I recently repurposed an old toolbox into a bench seat and used hessian for the seat cover. We were left with some offcuts of hessian and decided to play around with some ideas. Here are the fruits of my labour.
But firstly, for those who don’t know what Hessian (also known as burlap) is, it’s a dense woven fabric made from the same plant material and fibres used to make things like ropes and nets. It is eco friendly and you’ll see it around town in all its repurposed glory as things like bags and rugs.
Your local green grocer probably uses hessian sacks for transporting produce to the store as it is a very breathable and hardy material. I picked up this hessian sack from our local green grocer for $4, which makes it a really inexpensive item for multiple craft projects. Your local cafe may also have some coffee bean sacks that they’d be happy to part with so have a chat to your barista.
When cut into smaller pieces it does tend to fray, so I simple dipped the cut edges in craft glue and left them to dry. What I was left with were very manageable pieces that could be turned into some cute little items.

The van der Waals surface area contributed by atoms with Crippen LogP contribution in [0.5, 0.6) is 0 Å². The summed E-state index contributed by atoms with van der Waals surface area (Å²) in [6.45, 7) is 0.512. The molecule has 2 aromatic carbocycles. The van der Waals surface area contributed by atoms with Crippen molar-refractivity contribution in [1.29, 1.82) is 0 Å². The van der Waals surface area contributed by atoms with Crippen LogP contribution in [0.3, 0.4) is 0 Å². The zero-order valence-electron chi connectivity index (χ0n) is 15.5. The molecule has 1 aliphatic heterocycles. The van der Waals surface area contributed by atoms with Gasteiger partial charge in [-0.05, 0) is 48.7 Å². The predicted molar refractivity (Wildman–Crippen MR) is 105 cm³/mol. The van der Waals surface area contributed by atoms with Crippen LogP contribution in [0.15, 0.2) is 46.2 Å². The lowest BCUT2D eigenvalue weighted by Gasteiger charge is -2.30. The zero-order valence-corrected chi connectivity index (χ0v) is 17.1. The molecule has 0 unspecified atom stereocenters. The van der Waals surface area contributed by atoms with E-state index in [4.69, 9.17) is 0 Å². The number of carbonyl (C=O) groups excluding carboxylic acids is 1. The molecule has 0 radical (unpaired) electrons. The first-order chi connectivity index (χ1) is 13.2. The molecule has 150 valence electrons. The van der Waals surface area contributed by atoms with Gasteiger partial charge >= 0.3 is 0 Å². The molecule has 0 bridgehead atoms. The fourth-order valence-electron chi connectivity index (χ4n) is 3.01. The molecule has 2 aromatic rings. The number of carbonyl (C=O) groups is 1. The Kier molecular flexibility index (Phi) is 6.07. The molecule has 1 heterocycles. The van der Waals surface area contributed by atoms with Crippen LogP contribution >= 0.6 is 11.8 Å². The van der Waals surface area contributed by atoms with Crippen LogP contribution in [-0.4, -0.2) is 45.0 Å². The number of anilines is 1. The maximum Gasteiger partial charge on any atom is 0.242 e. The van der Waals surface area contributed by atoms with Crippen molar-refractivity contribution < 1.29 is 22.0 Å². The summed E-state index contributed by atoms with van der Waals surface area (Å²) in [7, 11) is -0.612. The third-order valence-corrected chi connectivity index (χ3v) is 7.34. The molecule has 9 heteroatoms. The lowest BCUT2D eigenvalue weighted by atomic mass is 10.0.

They work great as napkin holders. Just cut a strip out, make it fray-free and then sew the two ends together with a button as an embellishment.
I’ve made no secret about how much I love succulents in our indoor and outdoor spaces but they also make great gifts. Place some bright and contrasting tissue paper down and the pot plant in the middle. Pull up the corners of the tussie paper and wrap with hessian. Overlap the hessian and fold some down like a sock. Then simply tie it all together with some string and you have a decorative and very eco-friendly pot plant cover that makes for a fantastic gift.
Cut out a label sized piece and glue the edges again to stop fraying. Once dry, just weave a bit of yarn through a piece of the tag and write on it with a marker pen. You also could just stick down to a surface with some double sided tape.
Here I’ve repurposed an old jam jar to store some dried bay leaves and the hessian label is perfect! I’ll be using these handy labels for our recycled jar kitchen cluster. You could also use them with some brown paper and string as charming gift tags on presents.
One of my local cafes hangs whole coffee bean sacks on a wall above their lounge area as a feature.They use a variety of coffee beans from around the world, so I think the different selction looks great. What an a eco and repurposed alternative to wallpaper.
So I encourage all you crafty H&Ders out there to consider hessian for your next label, gift tag, pot plant cover… it’s such a versatile and inexpensive material!